“Using a custom-built IBM application infused with Watson’s technology,” Vogue India shared that “the designer was able to feed in his inspiration…[to produce] a never-before-seen sari-gown hybrid replete with LED lights,” that changed colors based on a detailed social media study resulting in the identification of the wearer’s personality traits. 


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Displayed as an interactive art installation at Vogue India’s first-ever Vogue Women of the Year Awards ceremony, the sari lit up in colors that corresponded to the winners’ personalities throughout the event — and honorees got to take home their award along with a specially designed scroll detailing their personality traits as analyzed by IBM Watson. As an additional treat, guests and attendees were also invited to take part in the experience by entering their Twitter handles to find the color that best described their personality.

Bottom line:

The collaboration opened up IBM’s capabilities to a whole new audience of potential B2B customers — in this case, within the fashion industry. And this year, AdAge reports that “the B2B influencer marketing vertical has the potential to generate $11.7 billion in revenue, with more than 38% of B2B companies currently exploring influencer marketing as a new lead-generation avenue.” Is yours one of them?

Aircall + Tostitos: Sonic Branding 

Podcasts are all the rage right now, but they’re only one part of the branded audio world.

Studies at Spotify show that “brands with music that fit their identity are 96% more likely to be recalled than those with non-fit music or no music at all… [and that people] are 24% more likely to buy a product with music that they recall, like, and understand.”

That’s why, these days, more and more businesses are investing in sonic branding.

SaaS phone solution Aircall is one such company. “Built to make phone systems accessible, transparent, and collaborative,” the brand has sonic design agency Sixième Son to thank for its newly unveiled audio identity: “a mix between an easily memorable melody — inspired by the musical tastes of their music-loving founders –- and very bright electro textures; halfway between UX design and music.”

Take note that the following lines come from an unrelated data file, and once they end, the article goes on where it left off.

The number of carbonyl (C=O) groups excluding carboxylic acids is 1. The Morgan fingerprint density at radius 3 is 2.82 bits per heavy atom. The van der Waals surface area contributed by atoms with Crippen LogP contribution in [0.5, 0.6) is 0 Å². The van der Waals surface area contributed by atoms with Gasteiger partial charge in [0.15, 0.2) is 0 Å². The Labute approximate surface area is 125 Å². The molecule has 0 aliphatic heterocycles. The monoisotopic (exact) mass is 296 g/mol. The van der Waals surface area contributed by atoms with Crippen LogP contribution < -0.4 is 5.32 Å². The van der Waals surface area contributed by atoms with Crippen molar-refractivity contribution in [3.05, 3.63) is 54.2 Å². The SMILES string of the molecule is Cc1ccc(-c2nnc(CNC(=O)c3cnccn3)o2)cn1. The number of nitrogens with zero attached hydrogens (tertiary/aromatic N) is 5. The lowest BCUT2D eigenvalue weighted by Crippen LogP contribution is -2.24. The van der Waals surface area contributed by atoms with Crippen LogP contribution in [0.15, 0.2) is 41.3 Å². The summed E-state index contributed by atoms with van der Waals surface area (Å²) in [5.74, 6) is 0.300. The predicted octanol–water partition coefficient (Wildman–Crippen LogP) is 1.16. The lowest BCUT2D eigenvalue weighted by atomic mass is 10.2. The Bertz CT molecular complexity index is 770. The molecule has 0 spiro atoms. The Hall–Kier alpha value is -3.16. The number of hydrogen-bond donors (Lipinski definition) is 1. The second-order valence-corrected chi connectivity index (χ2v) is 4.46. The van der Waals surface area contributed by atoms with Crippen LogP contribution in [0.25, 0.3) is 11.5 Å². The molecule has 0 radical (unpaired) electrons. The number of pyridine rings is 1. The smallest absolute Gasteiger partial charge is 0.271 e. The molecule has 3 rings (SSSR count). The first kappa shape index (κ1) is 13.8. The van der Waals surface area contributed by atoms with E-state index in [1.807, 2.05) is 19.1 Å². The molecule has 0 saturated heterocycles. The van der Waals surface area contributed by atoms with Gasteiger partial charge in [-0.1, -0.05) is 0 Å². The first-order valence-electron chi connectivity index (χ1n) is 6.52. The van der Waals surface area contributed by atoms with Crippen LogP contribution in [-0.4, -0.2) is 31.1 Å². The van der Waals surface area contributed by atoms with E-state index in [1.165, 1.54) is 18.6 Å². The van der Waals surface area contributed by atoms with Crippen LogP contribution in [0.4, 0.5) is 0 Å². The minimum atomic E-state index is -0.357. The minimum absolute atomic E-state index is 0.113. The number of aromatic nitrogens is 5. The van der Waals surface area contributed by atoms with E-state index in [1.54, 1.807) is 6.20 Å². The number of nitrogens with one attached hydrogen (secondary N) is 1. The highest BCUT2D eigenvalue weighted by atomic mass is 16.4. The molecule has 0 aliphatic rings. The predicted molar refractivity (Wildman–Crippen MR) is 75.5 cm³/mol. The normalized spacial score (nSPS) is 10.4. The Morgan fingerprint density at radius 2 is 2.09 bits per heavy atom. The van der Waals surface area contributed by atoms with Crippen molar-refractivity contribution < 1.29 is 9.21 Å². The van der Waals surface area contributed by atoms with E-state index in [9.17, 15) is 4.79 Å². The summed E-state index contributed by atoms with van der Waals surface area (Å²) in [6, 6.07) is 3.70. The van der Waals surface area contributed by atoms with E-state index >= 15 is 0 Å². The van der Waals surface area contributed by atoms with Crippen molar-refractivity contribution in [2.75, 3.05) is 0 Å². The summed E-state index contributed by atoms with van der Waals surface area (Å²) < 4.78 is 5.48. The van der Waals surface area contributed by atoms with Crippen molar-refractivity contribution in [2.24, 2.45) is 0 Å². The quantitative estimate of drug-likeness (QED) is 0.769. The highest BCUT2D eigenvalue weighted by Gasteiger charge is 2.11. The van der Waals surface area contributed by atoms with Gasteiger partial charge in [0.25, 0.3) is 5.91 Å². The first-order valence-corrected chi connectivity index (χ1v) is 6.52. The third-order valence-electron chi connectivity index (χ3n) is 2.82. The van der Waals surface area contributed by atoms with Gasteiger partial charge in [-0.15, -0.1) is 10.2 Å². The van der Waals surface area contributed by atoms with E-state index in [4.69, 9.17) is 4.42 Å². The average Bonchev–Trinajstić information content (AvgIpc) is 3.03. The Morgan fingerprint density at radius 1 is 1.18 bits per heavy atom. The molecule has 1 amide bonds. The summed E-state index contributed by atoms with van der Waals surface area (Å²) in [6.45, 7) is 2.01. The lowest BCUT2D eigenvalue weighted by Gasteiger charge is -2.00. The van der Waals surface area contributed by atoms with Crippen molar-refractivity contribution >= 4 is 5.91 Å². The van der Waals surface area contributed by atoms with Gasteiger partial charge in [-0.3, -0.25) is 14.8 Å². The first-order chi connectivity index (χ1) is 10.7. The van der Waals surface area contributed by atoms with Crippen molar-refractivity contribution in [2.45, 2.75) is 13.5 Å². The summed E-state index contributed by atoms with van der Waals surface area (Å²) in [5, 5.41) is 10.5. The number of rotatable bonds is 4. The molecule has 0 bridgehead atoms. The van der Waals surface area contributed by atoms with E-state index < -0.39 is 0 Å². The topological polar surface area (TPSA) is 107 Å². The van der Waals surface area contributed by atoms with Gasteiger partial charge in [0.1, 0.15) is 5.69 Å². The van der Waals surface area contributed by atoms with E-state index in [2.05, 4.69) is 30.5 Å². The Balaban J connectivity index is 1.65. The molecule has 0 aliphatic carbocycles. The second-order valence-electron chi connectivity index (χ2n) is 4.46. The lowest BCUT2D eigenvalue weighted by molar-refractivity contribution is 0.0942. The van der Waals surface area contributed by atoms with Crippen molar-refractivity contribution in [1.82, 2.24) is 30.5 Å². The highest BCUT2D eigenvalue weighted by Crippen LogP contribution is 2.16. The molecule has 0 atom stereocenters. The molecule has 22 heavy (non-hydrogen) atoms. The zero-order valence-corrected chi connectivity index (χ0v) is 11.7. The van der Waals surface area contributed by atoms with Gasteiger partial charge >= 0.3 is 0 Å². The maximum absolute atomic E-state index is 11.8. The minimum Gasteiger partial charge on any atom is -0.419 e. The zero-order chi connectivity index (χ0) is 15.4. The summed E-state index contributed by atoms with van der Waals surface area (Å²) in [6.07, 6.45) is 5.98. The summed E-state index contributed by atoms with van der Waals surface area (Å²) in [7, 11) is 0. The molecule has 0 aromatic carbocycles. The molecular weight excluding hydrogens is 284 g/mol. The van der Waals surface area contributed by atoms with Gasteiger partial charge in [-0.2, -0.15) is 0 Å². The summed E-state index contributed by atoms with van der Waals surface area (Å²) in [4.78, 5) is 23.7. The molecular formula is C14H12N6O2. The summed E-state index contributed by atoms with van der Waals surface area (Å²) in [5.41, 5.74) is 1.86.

Meanwhile, consumer brands like Tostitos are joining the bandwagon as well. “With consumers increasingly taking to audio content like podcasts,” Marketing Dive reports that the business “developed a sonic brand in an attempt to cut through the noise.” The resulting audio logo has been such a resounding success that the Frito-Lay label now has plans to expand their audio strategy across platforms like TikTok. 

“By incorporating sounds for its salsa jars, Tostitos brings awareness to its non-chip products…The audio logo makes use of the brand’s jarred products by using them as a stand-in for drums.”

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Aircall leveraged their sonic branding effort to create a wider opportunity for employee- and team-building. They “chose a sonic identity that embodies technical solutions, energy and creativity, and the people behind them,” the brand shares. And “the creative process involved employees coming from their New York and Parisian offices to record claps and finger snaps in Sixième Son’s studios; a simple yet efficient musical element the whole entire concept relies on.” 

“Acting like a real trigger, it starts the sonic conversation and sets the pace for fluid and dynamic interactions.” 

Bottom line:

At Advertising Week, Frito-Lay revealed that its recent introduction of a sonic identity into their marketing strategy upped brand recall for Tostitos by 38%. “That figure is just for the sonic identity, just that second and a half,” said Korri Kolesa, Chief Revenue Officer at audio intelligence firm Veritonic. “That’s not with a tagline, that’s not with a corresponding visual logo. That tells you how impactful audio is,” and should be reason enough for your team to start exploring the unique sound your brand might have.